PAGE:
Marian Bush

The death of a dear friend — not anyone of great fame, but a fine and delightful person, a mainstay of both the Peninsula Sacred Harp singers (who she often hosted at her house) and the Action League of the Peninsula — our very own Raging Grannies.

Marian in Granny gear — she was funny and ornamental, but also earnest and fierce:

I especially remember coming across her at a protest against the invasion of Iraq, respendent in purple and indignation, in a crowd of Grannies. I haven’t been able to find a photo of her leading Sacred Harp, alas.

The mostly sadly routine obit from the funeral home, Lima & Campagna Mortuaries in Sunnyvale CA:

Marian Ruth Bush, March 21, 1917 – April 10, 2016 [yes, she was 99; I remember a 90th birthday party for her], resided in Santa Clara, CA

Marian Ruth Bush was born in Colorado City, Texas, to Jesse H. and Georgia Bullock. [I think I recall Marian saying that her father was an enthusiastic Sacred Harp singer; then much later in her life, she connected with the shapenote singers in California.] Preceded in death by her husband, Roland Wayne Bush [11/11/07 in Texas – 5/14/87 in Santa Clara CA], she is survived by her children, Mary Wayne Bush and Roland Randolph Bush, and her grandson, Garrett Bush.

Marian grew up in Fort Worth, Texas, where she attended Polytechnic High School, after which she graduated from Texas State University in Lubbock, Texas, with a double major in English and Music. She taught music at Handley High School in Fort Worth until World War II, when she became an air traffic controller for the duration of the war. While on duty at Kirtland Field in Albuquerque, New Mexico, she witnessed the first atomic bomb blast which took place near Alamogordo, New Mexico. [More on this below.]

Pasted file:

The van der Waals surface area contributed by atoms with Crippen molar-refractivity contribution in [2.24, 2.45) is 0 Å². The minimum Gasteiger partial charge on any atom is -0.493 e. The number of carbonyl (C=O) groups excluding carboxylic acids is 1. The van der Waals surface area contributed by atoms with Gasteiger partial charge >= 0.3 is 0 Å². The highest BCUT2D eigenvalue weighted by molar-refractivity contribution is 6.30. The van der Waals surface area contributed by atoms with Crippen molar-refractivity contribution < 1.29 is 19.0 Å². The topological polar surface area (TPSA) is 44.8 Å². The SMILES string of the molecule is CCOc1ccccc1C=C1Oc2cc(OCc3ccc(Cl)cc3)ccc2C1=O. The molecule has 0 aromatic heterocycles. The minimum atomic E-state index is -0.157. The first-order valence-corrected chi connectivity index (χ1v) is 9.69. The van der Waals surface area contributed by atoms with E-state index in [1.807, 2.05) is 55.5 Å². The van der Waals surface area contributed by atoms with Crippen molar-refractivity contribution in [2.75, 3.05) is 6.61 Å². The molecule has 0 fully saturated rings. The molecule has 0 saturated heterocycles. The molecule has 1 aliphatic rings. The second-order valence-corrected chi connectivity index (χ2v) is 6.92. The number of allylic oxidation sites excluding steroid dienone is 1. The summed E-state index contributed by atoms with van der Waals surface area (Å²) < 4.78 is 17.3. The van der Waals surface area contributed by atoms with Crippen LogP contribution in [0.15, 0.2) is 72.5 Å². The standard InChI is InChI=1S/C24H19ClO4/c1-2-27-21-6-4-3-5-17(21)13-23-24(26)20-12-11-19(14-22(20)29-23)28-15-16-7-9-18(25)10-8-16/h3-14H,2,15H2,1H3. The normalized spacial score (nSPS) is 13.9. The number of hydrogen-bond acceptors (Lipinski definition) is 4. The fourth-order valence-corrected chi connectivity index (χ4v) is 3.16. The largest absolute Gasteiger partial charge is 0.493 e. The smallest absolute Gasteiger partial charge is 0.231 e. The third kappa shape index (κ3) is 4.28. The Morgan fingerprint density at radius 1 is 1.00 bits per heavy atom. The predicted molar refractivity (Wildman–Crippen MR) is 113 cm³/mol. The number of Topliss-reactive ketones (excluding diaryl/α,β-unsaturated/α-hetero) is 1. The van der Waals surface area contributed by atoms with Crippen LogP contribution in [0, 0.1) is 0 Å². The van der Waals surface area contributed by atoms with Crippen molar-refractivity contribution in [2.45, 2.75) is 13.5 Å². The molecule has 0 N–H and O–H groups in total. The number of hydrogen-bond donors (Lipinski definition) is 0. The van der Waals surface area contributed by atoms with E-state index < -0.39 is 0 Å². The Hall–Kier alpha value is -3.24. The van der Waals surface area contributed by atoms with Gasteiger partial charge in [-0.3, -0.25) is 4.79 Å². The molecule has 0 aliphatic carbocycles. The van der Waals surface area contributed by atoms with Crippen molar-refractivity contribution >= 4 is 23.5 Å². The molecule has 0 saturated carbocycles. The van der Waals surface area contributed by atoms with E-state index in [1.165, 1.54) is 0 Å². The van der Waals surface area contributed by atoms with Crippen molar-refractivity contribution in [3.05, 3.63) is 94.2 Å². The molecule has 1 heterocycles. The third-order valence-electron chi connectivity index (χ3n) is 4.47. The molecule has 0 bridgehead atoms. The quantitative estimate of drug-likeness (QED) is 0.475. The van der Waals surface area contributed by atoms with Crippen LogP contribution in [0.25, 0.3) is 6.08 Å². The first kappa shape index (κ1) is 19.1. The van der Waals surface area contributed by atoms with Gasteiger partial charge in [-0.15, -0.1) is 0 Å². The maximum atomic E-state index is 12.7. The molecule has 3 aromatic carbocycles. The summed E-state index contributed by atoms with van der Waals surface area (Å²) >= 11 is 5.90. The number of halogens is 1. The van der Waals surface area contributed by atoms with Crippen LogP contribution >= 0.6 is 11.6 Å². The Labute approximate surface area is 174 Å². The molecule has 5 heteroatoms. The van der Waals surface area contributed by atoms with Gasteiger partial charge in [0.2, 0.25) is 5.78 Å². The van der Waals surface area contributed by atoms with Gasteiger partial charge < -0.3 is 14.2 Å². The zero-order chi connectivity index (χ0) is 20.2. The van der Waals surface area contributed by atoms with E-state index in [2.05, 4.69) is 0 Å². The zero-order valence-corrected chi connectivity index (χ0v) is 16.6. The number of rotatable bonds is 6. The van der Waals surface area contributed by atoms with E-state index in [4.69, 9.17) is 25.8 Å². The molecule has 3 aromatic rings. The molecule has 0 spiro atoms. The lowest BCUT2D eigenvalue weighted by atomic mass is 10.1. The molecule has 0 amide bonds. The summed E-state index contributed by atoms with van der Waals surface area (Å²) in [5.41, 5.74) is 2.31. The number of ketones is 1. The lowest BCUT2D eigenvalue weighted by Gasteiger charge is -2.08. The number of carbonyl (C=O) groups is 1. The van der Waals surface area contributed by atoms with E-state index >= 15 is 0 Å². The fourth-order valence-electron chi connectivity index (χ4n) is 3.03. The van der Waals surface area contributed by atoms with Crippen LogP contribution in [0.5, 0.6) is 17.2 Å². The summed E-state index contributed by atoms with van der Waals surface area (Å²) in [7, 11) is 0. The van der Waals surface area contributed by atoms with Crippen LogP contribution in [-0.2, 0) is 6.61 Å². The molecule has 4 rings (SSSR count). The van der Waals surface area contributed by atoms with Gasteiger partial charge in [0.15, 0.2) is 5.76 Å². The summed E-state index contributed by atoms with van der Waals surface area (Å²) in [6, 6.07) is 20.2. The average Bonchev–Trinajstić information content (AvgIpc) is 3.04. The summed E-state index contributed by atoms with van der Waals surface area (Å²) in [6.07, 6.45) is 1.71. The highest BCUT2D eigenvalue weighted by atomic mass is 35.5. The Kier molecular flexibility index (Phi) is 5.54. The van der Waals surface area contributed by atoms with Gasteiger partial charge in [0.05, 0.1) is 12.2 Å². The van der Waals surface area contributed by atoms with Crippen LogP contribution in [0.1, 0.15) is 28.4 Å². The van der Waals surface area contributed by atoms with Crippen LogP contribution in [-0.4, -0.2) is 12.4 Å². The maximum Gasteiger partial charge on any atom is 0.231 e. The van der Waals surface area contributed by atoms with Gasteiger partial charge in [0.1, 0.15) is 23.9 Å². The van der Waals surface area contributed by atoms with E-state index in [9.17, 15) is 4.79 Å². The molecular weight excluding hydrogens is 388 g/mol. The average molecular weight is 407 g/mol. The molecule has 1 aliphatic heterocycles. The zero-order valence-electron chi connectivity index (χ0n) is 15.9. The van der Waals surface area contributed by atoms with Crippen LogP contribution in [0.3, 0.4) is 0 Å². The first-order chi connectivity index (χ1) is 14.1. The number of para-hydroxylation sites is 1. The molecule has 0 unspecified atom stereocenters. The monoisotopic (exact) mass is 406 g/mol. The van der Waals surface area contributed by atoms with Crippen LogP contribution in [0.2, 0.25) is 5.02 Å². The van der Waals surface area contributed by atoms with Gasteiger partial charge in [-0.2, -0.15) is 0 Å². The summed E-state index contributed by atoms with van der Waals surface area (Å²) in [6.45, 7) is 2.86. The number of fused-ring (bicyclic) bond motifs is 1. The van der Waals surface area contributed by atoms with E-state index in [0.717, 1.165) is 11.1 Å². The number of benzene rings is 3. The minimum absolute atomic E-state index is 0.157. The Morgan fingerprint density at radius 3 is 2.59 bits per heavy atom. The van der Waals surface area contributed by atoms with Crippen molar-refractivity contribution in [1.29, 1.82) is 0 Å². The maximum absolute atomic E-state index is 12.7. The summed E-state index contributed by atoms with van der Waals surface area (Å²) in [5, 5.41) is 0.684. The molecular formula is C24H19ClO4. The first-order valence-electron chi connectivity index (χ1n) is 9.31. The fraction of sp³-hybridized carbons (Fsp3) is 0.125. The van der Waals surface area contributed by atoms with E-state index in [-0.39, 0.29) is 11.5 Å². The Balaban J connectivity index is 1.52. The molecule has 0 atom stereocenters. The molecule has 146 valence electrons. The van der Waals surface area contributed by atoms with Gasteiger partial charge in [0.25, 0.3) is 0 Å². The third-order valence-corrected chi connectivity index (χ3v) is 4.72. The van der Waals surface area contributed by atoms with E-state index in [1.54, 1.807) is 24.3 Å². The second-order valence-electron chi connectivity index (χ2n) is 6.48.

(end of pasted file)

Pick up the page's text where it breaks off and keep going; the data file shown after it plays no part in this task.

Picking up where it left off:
After completing her Masters degree at San Jose State, she taught school for 35 years in Santa Clara, California. Her hobbies were growing roses, singing in several choir groups, and taking care of her beloved cats, Millicent and Matilda (Millie and Tillie).

She belonged to the Presbyterian Church of Sunnyvale, the League of Women Voters, Alpha Delta Kappa sorority, and the Retired Teachers of Santa Clara Unified District, and was a volunteer tutor in the Santa Clara Public Library’s Project Read for many years.

More interestingly, from the local grannies (the source of the photo above):

A granny has passed. Granny Marian Bush died at age 99, at home peacefully as was her wish. She had the coolest hats and other props like this umbrella. What a trooper!

This is part of her story from an interview 8 years ago when she was 91, when she was very active protesting with the Grannies.

Protesting at this stage in her life has Bush thinking about all the times before, when she kept quiet.

Mostly, she remembers watching the sky turn to fire just outside Albuquerque in July 1945.

She had just graduated from college and was working as an air traffic controller at Kirkland Air Force Base. Moments before the explosion she gave orders to a fleet of World War II B-29 bombers to take to the sky.